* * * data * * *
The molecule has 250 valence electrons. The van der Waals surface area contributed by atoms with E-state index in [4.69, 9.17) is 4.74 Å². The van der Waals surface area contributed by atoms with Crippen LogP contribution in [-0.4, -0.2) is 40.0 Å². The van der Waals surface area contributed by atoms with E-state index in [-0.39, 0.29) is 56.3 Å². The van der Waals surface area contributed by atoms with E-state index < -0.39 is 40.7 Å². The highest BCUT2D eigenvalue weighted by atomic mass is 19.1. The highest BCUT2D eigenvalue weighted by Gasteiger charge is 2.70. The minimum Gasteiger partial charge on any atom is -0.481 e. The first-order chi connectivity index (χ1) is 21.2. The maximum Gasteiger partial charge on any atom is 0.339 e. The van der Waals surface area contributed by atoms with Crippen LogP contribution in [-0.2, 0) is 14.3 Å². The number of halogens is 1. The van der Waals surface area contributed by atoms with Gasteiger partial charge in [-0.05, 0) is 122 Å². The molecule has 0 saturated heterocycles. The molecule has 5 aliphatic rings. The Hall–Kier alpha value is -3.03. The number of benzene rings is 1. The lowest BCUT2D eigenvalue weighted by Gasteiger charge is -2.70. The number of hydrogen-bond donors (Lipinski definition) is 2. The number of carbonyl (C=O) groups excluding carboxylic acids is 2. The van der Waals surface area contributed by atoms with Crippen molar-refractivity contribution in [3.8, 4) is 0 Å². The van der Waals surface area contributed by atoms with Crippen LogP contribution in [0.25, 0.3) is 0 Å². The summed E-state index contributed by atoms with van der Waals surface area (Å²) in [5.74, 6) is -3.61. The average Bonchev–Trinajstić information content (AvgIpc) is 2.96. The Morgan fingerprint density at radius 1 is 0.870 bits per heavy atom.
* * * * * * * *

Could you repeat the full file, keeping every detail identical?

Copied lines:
The molecule has 250 valence electrons. The van der Waals surface area contributed by atoms with E-state index in [4.69, 9.17) is 4.74 Å². The van der Waals surface area contributed by atoms with Crippen LogP contribution in [-0.4, -0.2) is 40.0 Å². The van der Waals surface area contributed by atoms with E-state index in [-0.39, 0.29) is 56.3 Å². The van der Waals surface area contributed by atoms with E-state index < -0.39 is 40.7 Å². The highest BCUT2D eigenvalue weighted by atomic mass is 19.1. The highest BCUT2D eigenvalue weighted by Gasteiger charge is 2.70. The minimum Gasteiger partial charge on any atom is -0.481 e. The first-order chi connectivity index (χ1) is 21.2. The maximum Gasteiger partial charge on any atom is 0.339 e. The van der Waals surface area contributed by atoms with Crippen LogP contribution in [-0.2, 0) is 14.3 Å². The number of halogens is 1. The van der Waals surface area contributed by atoms with Gasteiger partial charge in [-0.05, 0) is 122 Å². The molecule has 0 saturated heterocycles. The molecule has 5 aliphatic rings. The Hall–Kier alpha value is -3.03. The number of benzene rings is 1. The lowest BCUT2D eigenvalue weighted by Gasteiger charge is -2.70. The number of hydrogen-bond donors (Lipinski definition) is 2. The number of carbonyl (C=O) groups excluding carboxylic acids is 2. The van der Waals surface area contributed by atoms with Crippen molar-refractivity contribution in [3.8, 4) is 0 Å². The van der Waals surface area contributed by atoms with Crippen LogP contribution in [0.25, 0.3) is 0 Å². The summed E-state index contributed by atoms with van der Waals surface area (Å²) in [5.74, 6) is -3.61. The average Bonchev–Trinajstić information content (AvgIpc) is 2.96. The Morgan fingerprint density at radius 1 is 0.870 bits per heavy atom.